This is a great lesson for addressing farm life, practicing dialogue and writing Science Fiction.
It’s a fun lesson because ANYTHING can happen. Here’s the story line: It’s winter time. There’s a problem on the farm and the cows discover a super power that solves it.
Common Core State Standards
NOTE: This lesson can address the following Common Core State Standards: CCSS.ELA-Literacy.W.K.3, W.1.3, W.2.3, W.3.3, W.3.3.A, W.3.3.B, W.3.3.C, W.3.3.D, W.4.3, W.4.3.A, W.4.3.B, W.4.3.C, W.4.3.D, W.4.3.E, W.5.3, W.5.3.A, W.5.3.B, W.5.3.C, W.5.3.D, W.5.3.E, L.K.2, L.1.2, L.2.2, L.3.2, L.3.2.C, L.4.2, L.4.2.B and L.5.2.
NOW THE LESSON!
To get a full understanding on how I conduct each writing lesson you may want to read the Writing Prompts Introduction post. The lesson outlined below (and all other prompts posted) will make more sense and be easier to follow and use. Here’s the lined paper I use for Grades K-2 and Grades 2-7
Tell the Story Line
First, tell the story line to your writers: “It’s a snow day. There’s a problem on the farm. The cows discover a super power and use it to solve the problem.”
Second, brainstorm farm problems. Examples include:
- too much snow/no grass
- barn collapses
- a bobcat/snakes
- dairy cows are tired of being milked
Third, brainstorm super powers that the cows can have. Here are a few to get you started:
- A cow’s spots turn sunshine/blinding yellow
- Its spots turn yellow and hot and melt the snow
- The cows can shoot corn/kernels
Show the 5 Sections
- Super Power
As mentioned in my writing prompts introduction: K-1st Graders are encouraged to write 1 sentence for each section, 2nd Graders 2 sentences, 3rd Graders 3 sentences and so on.
NOW TO WRITE!
Guide the students through the following steps. They are free to use their own words. Remind them that ANYTHING can happen in their story as long as they follow the steps to keep their story organized. There is a simple K-1st example in italics for your own guidance.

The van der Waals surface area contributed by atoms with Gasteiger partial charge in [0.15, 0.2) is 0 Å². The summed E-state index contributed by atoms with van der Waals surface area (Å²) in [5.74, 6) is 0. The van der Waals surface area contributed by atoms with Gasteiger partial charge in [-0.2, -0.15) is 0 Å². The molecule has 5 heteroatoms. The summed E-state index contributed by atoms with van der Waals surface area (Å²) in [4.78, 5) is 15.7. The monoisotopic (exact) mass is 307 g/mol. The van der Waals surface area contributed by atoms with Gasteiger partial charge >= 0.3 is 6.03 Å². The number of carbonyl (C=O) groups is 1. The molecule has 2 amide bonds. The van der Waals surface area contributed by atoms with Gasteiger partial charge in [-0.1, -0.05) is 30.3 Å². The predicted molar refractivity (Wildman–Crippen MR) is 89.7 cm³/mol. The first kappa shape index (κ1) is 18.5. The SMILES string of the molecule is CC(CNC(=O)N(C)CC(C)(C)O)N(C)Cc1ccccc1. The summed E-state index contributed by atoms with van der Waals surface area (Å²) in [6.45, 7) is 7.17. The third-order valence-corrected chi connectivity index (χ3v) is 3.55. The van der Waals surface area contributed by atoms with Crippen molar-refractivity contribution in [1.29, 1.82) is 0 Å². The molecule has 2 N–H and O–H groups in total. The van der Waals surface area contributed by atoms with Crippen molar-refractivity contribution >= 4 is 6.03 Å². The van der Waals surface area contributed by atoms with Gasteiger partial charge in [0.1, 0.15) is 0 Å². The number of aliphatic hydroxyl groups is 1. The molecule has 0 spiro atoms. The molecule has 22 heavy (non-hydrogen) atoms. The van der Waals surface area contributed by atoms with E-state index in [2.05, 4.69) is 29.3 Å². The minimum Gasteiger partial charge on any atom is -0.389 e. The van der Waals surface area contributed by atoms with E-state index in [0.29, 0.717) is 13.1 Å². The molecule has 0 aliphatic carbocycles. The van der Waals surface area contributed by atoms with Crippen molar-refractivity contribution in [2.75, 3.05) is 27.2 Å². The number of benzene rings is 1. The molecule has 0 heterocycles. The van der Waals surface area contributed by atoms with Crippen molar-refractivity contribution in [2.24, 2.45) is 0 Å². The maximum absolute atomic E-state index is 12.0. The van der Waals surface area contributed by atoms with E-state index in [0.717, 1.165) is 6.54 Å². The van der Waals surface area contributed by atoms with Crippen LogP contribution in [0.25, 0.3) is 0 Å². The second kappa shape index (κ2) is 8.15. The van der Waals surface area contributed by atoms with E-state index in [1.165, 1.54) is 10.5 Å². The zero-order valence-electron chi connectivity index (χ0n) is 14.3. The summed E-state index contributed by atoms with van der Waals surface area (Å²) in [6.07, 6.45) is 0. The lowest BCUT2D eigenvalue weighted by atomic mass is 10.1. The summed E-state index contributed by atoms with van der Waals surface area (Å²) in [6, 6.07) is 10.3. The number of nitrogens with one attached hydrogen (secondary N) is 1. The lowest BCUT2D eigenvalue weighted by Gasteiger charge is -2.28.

Begin the story with a conversation.
“I’m stuck!” one cow said.
NOTE: If you want your student(s) to practice punctuating dialogue, start off slow. Verbalize the following steps for your writers:
- First, write the opening quotation marks.
- Second, write what the character is saying. Begin the sentence with a capital letter.
- Third, finish the sentences with a ?, ! or comma.
- Fourth write the closing quotation marks.
- Write who said it.
- introduce the characters and describe the problem.
Introduce the characters and describe the problem.
The cows were outside. It snowed all night.
Write about a cow, or the cows, suddenly having a super power.
WOOSH! All of a sudden, one cow had yellow spots. They were hot.
Write about what the other characters did or said, or what happened next.
The spots melted the snow.
Showing vs. Telling Feelings
NOTE: If you are working with older students, this is a good time to encourage them to SHOW the reactions and feelings by describing in detail the character’s actions.
For example, if a character is brave, a student can write:
The cow didn’t hesitate. He confronted the puma. He pointed his bright blazing spots at the puma until the puma couldn’t stand it anymore and ran away.
Write about how the problem gets solved and any thoughts for the future.
The cow that was stuck walked back to the barn.
Print the Lesson
As soon as the students are done writing, they can complete a simple art accent around their border. When I taught this lesson last January, I hung the following art accent samples. The kids ran with it creating their own ideas!
For the first sample, I simply used a marker to color in black cow spots.
I colored a red barn for the second sample. Students can use brown or black marker to draw the stripes showing the wood and barn door. I finished the accent using a q-tip and white acrylic paint to dot snow on the barn.